The Animal That Drank Up Sound
by William Stafford
One day across the lake where echoes come now
an animal that needed sound came down. He gazed
enormously, and instead of making any, he took
away from, sound: the lake and all the land
went dumb. A fish that jumped went back like a knife,
and the water died. In all the wilderness around he
drained the rustle from the leaves into the mountainside
and folded a quilt over the rocks, getting ready
to store everything the place had known; he buried—
thousands of autumns deep—the noise that had used to come there.
Then that animal wandered on and began to drink
the sound out of all the valleys—the croak of toads,
and all the little shiny noise grass blades make.
He drank till winter, and then looked out one night
at the stilled places guaranteed around by frozen
peaks and held in the shallow pools of starlight.
It was finally tall and still, and he stopped on the highest
ridge, just where the cold sky fell away
like a perpetual curve, and from there he walked on silently,
and began to starve.
When the moon drifted over the night the whole world lay
just like the moon, shining back that still
silver, and the moon saw its own animal dead
on the snow, its dark absorbent paws and quiet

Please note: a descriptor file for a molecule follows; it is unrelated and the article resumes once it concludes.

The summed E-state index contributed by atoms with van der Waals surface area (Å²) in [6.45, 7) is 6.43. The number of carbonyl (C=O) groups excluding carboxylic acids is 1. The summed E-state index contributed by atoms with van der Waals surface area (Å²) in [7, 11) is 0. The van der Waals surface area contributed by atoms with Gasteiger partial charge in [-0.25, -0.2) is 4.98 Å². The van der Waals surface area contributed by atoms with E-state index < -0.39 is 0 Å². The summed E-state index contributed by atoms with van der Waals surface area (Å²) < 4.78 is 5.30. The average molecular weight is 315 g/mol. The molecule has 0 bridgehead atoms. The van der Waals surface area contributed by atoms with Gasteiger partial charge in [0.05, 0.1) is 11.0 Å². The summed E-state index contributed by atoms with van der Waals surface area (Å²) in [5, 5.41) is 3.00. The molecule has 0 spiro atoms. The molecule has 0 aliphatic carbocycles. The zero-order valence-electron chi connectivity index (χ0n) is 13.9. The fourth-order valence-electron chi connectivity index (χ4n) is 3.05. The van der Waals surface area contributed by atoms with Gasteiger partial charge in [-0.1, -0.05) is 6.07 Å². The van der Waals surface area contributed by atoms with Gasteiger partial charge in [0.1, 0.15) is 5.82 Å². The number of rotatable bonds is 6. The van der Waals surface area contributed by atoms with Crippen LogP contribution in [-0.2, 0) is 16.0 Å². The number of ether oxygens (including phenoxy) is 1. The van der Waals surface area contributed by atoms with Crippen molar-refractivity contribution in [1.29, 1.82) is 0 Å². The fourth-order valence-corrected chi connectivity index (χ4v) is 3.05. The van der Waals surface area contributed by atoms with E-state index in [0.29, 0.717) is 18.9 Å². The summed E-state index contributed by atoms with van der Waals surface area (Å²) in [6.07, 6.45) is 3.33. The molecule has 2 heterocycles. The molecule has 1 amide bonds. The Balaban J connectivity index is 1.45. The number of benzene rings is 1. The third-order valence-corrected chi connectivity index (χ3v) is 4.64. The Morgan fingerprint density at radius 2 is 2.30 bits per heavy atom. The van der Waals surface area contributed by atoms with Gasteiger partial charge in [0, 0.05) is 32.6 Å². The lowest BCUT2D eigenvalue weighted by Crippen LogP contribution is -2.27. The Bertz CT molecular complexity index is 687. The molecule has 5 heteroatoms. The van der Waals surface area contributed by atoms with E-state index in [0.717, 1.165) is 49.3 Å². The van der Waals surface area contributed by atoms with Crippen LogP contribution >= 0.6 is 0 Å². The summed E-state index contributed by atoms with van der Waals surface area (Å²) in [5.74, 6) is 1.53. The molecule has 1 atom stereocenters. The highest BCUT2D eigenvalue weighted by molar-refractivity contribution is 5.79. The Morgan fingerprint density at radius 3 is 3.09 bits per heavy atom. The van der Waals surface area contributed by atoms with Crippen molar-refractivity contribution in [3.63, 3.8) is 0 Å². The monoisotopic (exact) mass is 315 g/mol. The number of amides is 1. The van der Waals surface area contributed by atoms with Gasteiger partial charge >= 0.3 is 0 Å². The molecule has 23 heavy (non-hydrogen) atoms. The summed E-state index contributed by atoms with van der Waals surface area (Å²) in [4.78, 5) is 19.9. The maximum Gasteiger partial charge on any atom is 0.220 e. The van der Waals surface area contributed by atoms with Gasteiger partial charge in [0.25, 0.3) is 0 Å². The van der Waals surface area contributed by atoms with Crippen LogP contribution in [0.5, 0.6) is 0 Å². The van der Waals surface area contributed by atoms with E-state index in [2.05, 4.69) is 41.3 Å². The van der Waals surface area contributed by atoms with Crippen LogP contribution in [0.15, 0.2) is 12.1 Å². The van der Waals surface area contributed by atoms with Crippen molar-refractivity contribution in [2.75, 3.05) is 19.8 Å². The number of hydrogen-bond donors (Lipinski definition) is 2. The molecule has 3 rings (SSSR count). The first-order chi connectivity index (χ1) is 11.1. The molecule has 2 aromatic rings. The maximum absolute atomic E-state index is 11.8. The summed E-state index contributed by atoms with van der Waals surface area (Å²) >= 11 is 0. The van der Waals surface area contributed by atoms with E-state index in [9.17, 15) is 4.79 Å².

muzzle, and thick, velvet, deep fur.
After the animal that drank sound died, the world
lay still and cold for months, and the moon yearned
and explored, letting its dead light float down
the west walls of canyons and then climb its delighted
soundless way up the east side. The moon
owned the earth its animal had faithfully explored.
The sun disregarded the life it used to warm.
But on the north side of a mountain, deep in some rocks,
a cricket slept. It had been hiding when that animal
passed, and as spring came again this cricket waited,
afraid to crawl out into the heavy stillness.
Think how deep the cricket felt, lost there
in such a silence—the grass, the leaves, the water,
the stilled animals all depending on such a little
thing. But softly it tried— "Cricket!" —and back like a river
from that one act flowed the kind of world we know,
first whisperings, then moves in the grass and leaves;
the water splashed, and a big night bird screamed.
It all returned, our precious world with its life and sound,
where sometimes loud over the hill the moon,
wild again, looks for its animal to roam, still,
down out of the hills, any time.
But somewhere a cricket waits.
It listens now, and practices at night.